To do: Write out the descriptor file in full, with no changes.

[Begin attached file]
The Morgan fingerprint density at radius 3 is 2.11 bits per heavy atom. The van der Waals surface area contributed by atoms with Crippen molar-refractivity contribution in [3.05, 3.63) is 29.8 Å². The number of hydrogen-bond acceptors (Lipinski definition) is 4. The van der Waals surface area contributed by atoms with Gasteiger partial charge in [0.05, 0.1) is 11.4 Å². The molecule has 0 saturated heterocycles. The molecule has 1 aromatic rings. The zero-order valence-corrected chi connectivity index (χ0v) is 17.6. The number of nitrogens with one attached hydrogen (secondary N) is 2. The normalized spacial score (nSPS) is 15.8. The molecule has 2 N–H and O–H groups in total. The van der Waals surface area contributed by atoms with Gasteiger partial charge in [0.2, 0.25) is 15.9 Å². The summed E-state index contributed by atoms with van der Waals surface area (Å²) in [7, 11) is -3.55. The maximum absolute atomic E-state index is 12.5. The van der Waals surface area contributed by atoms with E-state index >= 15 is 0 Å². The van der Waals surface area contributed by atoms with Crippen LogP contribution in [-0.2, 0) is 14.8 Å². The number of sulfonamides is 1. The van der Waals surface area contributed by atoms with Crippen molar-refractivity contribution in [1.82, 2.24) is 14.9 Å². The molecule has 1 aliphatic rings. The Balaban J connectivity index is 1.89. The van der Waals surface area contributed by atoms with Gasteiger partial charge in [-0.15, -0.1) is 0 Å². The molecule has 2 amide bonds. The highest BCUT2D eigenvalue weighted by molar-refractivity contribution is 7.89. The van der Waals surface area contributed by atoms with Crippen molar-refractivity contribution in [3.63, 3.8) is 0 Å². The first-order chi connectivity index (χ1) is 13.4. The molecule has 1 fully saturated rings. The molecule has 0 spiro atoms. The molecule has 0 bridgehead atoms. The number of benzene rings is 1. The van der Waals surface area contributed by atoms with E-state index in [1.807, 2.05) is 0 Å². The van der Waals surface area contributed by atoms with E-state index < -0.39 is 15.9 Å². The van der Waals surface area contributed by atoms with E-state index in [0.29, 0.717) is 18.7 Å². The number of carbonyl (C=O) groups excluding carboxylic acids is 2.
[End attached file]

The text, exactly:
The Morgan fingerprint density at radius 3 is 2.11 bits per heavy atom. The van der Waals surface area contributed by atoms with Crippen molar-refractivity contribution in [3.05, 3.63) is 29.8 Å². The number of hydrogen-bond acceptors (Lipinski definition) is 4. The van der Waals surface area contributed by atoms with Gasteiger partial charge in [0.05, 0.1) is 11.4 Å². The molecule has 0 saturated heterocycles. The molecule has 1 aromatic rings. The zero-order valence-corrected chi connectivity index (χ0v) is 17.6. The number of nitrogens with one attached hydrogen (secondary N) is 2. The normalized spacial score (nSPS) is 15.8. The molecule has 2 N–H and O–H groups in total. The van der Waals surface area contributed by atoms with Gasteiger partial charge in [0.2, 0.25) is 15.9 Å². The summed E-state index contributed by atoms with van der Waals surface area (Å²) in [7, 11) is -3.55. The maximum absolute atomic E-state index is 12.5. The van der Waals surface area contributed by atoms with E-state index >= 15 is 0 Å². The van der Waals surface area contributed by atoms with Crippen LogP contribution in [-0.2, 0) is 14.8 Å². The number of sulfonamides is 1. The van der Waals surface area contributed by atoms with Crippen molar-refractivity contribution in [1.82, 2.24) is 14.9 Å². The molecule has 1 aliphatic rings. The Balaban J connectivity index is 1.89. The van der Waals surface area contributed by atoms with Gasteiger partial charge in [-0.15, -0.1) is 0 Å². The molecule has 2 amide bonds. The highest BCUT2D eigenvalue weighted by molar-refractivity contribution is 7.89. The van der Waals surface area contributed by atoms with Crippen molar-refractivity contribution in [3.63, 3.8) is 0 Å². The first-order chi connectivity index (χ1) is 13.4. The molecule has 1 fully saturated rings. The molecule has 0 spiro atoms. The molecule has 0 bridgehead atoms. The number of benzene rings is 1. The van der Waals surface area contributed by atoms with E-state index in [1.807, 2.05) is 0 Å². The van der Waals surface area contributed by atoms with E-state index < -0.39 is 15.9 Å². The van der Waals surface area contributed by atoms with E-state index in [0.29, 0.717) is 18.7 Å². The number of carbonyl (C=O) groups excluding carboxylic acids is 2.